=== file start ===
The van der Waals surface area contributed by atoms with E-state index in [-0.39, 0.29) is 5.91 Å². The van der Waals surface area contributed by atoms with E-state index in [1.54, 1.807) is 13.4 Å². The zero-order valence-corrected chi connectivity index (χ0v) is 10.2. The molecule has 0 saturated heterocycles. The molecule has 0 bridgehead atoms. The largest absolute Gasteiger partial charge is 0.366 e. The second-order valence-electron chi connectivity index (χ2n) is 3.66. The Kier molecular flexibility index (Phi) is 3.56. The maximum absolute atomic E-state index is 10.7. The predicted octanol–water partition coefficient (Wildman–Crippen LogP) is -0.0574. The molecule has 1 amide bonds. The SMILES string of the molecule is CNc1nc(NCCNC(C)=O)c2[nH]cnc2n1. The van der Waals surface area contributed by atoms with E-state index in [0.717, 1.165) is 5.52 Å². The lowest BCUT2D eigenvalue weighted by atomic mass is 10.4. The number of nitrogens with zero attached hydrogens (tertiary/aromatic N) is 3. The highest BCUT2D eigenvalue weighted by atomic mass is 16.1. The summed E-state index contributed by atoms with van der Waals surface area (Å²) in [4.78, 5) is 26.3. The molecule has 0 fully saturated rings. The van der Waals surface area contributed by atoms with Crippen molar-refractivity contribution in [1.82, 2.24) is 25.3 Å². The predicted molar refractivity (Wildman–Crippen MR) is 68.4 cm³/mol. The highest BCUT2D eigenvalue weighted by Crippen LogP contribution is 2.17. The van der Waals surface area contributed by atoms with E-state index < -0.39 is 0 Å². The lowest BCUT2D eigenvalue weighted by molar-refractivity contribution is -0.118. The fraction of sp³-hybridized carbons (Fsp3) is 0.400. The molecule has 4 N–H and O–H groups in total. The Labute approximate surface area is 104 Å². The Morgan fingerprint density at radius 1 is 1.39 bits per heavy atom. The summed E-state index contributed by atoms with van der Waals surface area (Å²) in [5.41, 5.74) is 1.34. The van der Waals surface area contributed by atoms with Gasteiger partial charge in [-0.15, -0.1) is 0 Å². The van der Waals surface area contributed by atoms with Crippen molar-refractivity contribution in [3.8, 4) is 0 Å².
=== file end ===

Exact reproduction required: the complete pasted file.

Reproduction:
The van der Waals surface area contributed by atoms with E-state index in [-0.39, 0.29) is 5.91 Å². The van der Waals surface area contributed by atoms with E-state index in [1.54, 1.807) is 13.4 Å². The zero-order valence-corrected chi connectivity index (χ0v) is 10.2. The molecule has 0 saturated heterocycles. The molecule has 0 bridgehead atoms. The largest absolute Gasteiger partial charge is 0.366 e. The second-order valence-electron chi connectivity index (χ2n) is 3.66. The Kier molecular flexibility index (Phi) is 3.56. The maximum absolute atomic E-state index is 10.7. The predicted octanol–water partition coefficient (Wildman–Crippen LogP) is -0.0574. The molecule has 1 amide bonds. The SMILES string of the molecule is CNc1nc(NCCNC(C)=O)c2[nH]cnc2n1. The van der Waals surface area contributed by atoms with E-state index in [0.717, 1.165) is 5.52 Å². The lowest BCUT2D eigenvalue weighted by atomic mass is 10.4. The number of nitrogens with zero attached hydrogens (tertiary/aromatic N) is 3. The highest BCUT2D eigenvalue weighted by atomic mass is 16.1. The summed E-state index contributed by atoms with van der Waals surface area (Å²) in [4.78, 5) is 26.3. The molecule has 0 fully saturated rings. The van der Waals surface area contributed by atoms with Crippen molar-refractivity contribution in [1.82, 2.24) is 25.3 Å². The predicted molar refractivity (Wildman–Crippen MR) is 68.4 cm³/mol. The highest BCUT2D eigenvalue weighted by Crippen LogP contribution is 2.17. The van der Waals surface area contributed by atoms with E-state index < -0.39 is 0 Å². The lowest BCUT2D eigenvalue weighted by molar-refractivity contribution is -0.118. The fraction of sp³-hybridized carbons (Fsp3) is 0.400. The molecule has 4 N–H and O–H groups in total. The Labute approximate surface area is 104 Å². The Morgan fingerprint density at radius 1 is 1.39 bits per heavy atom. The summed E-state index contributed by atoms with van der Waals surface area (Å²) in [5.41, 5.74) is 1.34. The van der Waals surface area contributed by atoms with Gasteiger partial charge in [-0.15, -0.1) is 0 Å². The van der Waals surface area contributed by atoms with Crippen molar-refractivity contribution in [3.8, 4) is 0 Å².